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Studies show Quebeckers truly different

Any bon vivant can attest to the fact that Quebec is a "distinct society" within Canada.

Quebeckers spend more time in bed than their English Canadian cousins, read half as many books and frown less on adultery. They smoke more, eat more sweets and worry less about their health and about whether homosexuals should be teaching children, according to a string of recent studies.

While the differences add spice to life in Canada, Quebec's distinctiveness has become intricately linked with the country's political turmoil.

The French-speaking province is threatening to separate unless it is recognized as a "distinct society" in Canada's constitution. That is a thorny concept for constitutional experts but it is accepted fact in bars and bistros.

"Quebec is more hedonistic than English Canada and it's more driven by the pleasure principle," said a marketing executive with the Canadian subsidiary of an American company.

Statistics show women in Quebec spend more money on fashion, while actresses bare more on French Canadian TV.

"If they see one breast, they go crazy in English Canada," said Pierre Gendron, manager of Quebec rock star Mitsou whose steamy Dis-Moi, Dis-Moi video was banned last year by MuchMusic television network in Toronto.

The video, shot in a Montreal bathhouse, was a hit on Quebec's more permissive MusiquePlus network.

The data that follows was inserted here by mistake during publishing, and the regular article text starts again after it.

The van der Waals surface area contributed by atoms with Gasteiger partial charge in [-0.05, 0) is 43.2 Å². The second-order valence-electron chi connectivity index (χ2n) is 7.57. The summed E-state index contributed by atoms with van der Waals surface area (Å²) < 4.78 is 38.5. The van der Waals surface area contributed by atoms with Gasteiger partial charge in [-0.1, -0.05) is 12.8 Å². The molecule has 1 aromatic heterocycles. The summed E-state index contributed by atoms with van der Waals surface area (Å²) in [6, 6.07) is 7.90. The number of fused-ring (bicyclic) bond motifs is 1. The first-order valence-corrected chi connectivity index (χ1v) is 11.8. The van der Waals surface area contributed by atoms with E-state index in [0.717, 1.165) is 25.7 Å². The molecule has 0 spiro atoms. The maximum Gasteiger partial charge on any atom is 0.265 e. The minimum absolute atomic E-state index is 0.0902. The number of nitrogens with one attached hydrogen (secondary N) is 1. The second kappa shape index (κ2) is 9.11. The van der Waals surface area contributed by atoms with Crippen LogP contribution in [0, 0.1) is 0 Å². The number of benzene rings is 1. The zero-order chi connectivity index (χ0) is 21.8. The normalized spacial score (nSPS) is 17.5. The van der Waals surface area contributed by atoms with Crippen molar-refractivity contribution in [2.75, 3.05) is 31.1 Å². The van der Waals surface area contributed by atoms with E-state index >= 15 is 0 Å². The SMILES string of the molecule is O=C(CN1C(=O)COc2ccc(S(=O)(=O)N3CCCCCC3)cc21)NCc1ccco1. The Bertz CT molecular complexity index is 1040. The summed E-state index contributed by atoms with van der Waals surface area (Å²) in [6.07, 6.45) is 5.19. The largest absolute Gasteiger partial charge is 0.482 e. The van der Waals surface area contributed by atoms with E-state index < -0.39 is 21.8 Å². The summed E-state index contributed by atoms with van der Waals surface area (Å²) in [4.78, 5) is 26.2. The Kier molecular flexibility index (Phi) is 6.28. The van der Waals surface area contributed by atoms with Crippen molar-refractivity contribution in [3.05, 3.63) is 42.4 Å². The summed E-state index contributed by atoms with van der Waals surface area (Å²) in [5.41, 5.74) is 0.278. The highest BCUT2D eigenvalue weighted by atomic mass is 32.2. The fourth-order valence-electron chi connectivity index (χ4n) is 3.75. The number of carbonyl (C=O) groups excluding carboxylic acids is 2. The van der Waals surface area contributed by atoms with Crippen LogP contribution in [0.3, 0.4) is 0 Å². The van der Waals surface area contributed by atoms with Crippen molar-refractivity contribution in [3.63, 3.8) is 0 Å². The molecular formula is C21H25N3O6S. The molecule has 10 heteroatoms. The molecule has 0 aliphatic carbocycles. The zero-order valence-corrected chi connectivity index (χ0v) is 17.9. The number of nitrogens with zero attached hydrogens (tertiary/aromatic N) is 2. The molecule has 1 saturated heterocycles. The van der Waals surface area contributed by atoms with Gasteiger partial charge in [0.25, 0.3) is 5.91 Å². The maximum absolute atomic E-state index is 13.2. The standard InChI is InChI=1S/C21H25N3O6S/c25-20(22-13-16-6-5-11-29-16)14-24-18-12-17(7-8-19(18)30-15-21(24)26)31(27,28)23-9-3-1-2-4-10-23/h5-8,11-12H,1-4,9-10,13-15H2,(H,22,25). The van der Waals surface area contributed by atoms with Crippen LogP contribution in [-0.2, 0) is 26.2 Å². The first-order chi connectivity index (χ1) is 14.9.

Rene Pelletier, president of the Montreal polling agency Sondages Barometre, attributes Quebec's hedonism to the province's French and Catholic origins.

"Quebeckers don't have the Protestant work ethic and their Latin roots give them a certain joie de vivre _ an appreciation of gastronomy and the pleasures of life," he said.

Although 80 percent of Quebec's 7-million inhabitants are of Catholic origin, the church's influence in the province has waned in the past 20 years.

A poll published last month by Montreal's CROP agency shows Quebeckers are more likely than English Canadians to condone abortion and teen-age sex.

And the new sexual puritanism that has gripped many parts of North America is not evident in Quebec.

A survey conducted by an Ottawa polling agency found that 14 percent in Ontario condone adultery, down from 24 percent in 1975. The opposite trend emerges in Quebec, where 32 percent condone adultery, up from 26 percent in 1975.

Advertisers and marketing experts describe a curious blend of worldliness and self-absorption in Quebec society, which may reflect the province's chronic soul-searching over its place within English-speaking North America.

"Quebeckers consciously wish to be distinct and they reward with their business brands and products that recognize this distinctiveness," said Coca-Cola Canada's vice president of marketing, Dave Sanderson.

Coca-Cola plans to use Quebec singer Celine Dion in its ads for the Quebec market instead of British singer Elton John or German figure-skater Katarina Witt, who star in ads beamed to the rest of the world.